Many of Germany's top companies are blocking access to Facebook and other social networking sites over fears of industrial espionage and other security concerns, according to a report released Sunday.
Business weekly Wirtschaftswoche said in an advance copy of its Monday issue that many companies on the Dax-30 blue-chip index saw an unacceptable risk posed by employees using such sites at work.
"Many external social media sites are no longer available to most of our staff due to security concerns," said a representative for the second-biggest German bank, Commerzbank.
Construction materials group HeidelbergCement drew similar conclusions before outlawing Facebook and micro-blogging site Twitter, and automaker Volkswagen said it had also banned "various social networks".
Beyond the risk of staff revealing trade secrets in online chats, companies fear that such sites could expose them to computer viruses transmitted by clicking on a link within someone's 'wall', according to the report.
"Before it was email that was the favourite gateway for damaging software -- today it is social networks," Christian Fuchs of anti-virus provider Kaspersky was quoted as saying.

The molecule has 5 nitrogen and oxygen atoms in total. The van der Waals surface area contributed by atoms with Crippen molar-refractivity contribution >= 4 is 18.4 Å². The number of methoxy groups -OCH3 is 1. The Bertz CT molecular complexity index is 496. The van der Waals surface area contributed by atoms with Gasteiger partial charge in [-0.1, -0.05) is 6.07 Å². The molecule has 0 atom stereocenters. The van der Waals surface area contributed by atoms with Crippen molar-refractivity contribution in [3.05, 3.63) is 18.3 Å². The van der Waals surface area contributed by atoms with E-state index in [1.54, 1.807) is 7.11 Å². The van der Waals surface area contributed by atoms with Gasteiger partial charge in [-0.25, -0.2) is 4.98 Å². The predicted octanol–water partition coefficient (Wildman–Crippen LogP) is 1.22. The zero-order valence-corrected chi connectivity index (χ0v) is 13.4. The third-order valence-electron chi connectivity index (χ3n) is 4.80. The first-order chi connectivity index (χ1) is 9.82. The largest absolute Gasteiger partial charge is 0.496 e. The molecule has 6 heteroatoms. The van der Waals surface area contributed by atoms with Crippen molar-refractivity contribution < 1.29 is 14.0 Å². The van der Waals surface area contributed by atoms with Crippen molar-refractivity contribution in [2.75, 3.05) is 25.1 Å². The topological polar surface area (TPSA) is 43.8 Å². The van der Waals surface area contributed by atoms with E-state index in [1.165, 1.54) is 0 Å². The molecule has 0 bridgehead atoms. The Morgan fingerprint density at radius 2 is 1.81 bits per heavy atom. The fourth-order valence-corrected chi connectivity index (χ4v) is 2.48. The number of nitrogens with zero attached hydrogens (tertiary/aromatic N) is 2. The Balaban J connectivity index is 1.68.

Luxury car maker Porsche recently restricted Facebook use over industrial espionage fears, according to the report, while energy group E.ON and industrial gas giant Linde have also curbed access to Facebook and video sharing site YouTube at some of their offices.
Worries over lost productivity prompted other corporations such as Daimler to pull the plug on Facebook for some of its staff.
A study by IT security firm Clearswift indicated that 30 percent of German companies fear social networking sites will distract their employees from work if they have unlimited access.
However, a much larger group -- 56 percent -- cited security concerns as the primary reason to restrict such sites, Wirtschaftswoche said.
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